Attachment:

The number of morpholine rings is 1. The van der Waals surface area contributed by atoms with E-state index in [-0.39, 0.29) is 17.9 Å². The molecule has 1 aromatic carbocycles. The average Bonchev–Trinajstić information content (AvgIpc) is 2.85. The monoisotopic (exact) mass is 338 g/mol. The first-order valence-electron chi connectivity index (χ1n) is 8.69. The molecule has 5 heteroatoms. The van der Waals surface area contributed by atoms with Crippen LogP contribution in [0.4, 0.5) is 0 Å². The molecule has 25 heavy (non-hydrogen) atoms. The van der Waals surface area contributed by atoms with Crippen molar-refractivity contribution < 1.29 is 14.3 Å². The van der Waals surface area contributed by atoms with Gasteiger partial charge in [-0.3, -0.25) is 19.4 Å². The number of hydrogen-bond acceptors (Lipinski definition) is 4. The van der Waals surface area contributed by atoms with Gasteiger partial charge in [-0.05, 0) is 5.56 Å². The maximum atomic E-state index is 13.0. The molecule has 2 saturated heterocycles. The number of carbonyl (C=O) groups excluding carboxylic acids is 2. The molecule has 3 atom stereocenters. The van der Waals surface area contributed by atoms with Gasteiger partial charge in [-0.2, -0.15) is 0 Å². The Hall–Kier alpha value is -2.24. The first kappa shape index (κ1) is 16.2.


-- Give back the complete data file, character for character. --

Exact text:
The number of morpholine rings is 1. The van der Waals surface area contributed by atoms with E-state index in [-0.39, 0.29) is 17.9 Å². The molecule has 1 aromatic carbocycles. The average Bonchev–Trinajstić information content (AvgIpc) is 2.85. The monoisotopic (exact) mass is 338 g/mol. The first-order valence-electron chi connectivity index (χ1n) is 8.69. The molecule has 5 heteroatoms. The van der Waals surface area contributed by atoms with Crippen LogP contribution in [0.4, 0.5) is 0 Å². The molecule has 25 heavy (non-hydrogen) atoms. The van der Waals surface area contributed by atoms with Crippen molar-refractivity contribution < 1.29 is 14.3 Å². The van der Waals surface area contributed by atoms with Gasteiger partial charge in [-0.3, -0.25) is 19.4 Å². The number of hydrogen-bond acceptors (Lipinski definition) is 4. The van der Waals surface area contributed by atoms with Gasteiger partial charge in [-0.05, 0) is 5.56 Å². The maximum atomic E-state index is 13.0. The molecule has 2 saturated heterocycles. The number of carbonyl (C=O) groups excluding carboxylic acids is 2. The molecule has 3 atom stereocenters. The van der Waals surface area contributed by atoms with Gasteiger partial charge in [-0.2, -0.15) is 0 Å². The Hall–Kier alpha value is -2.24. The first kappa shape index (κ1) is 16.2.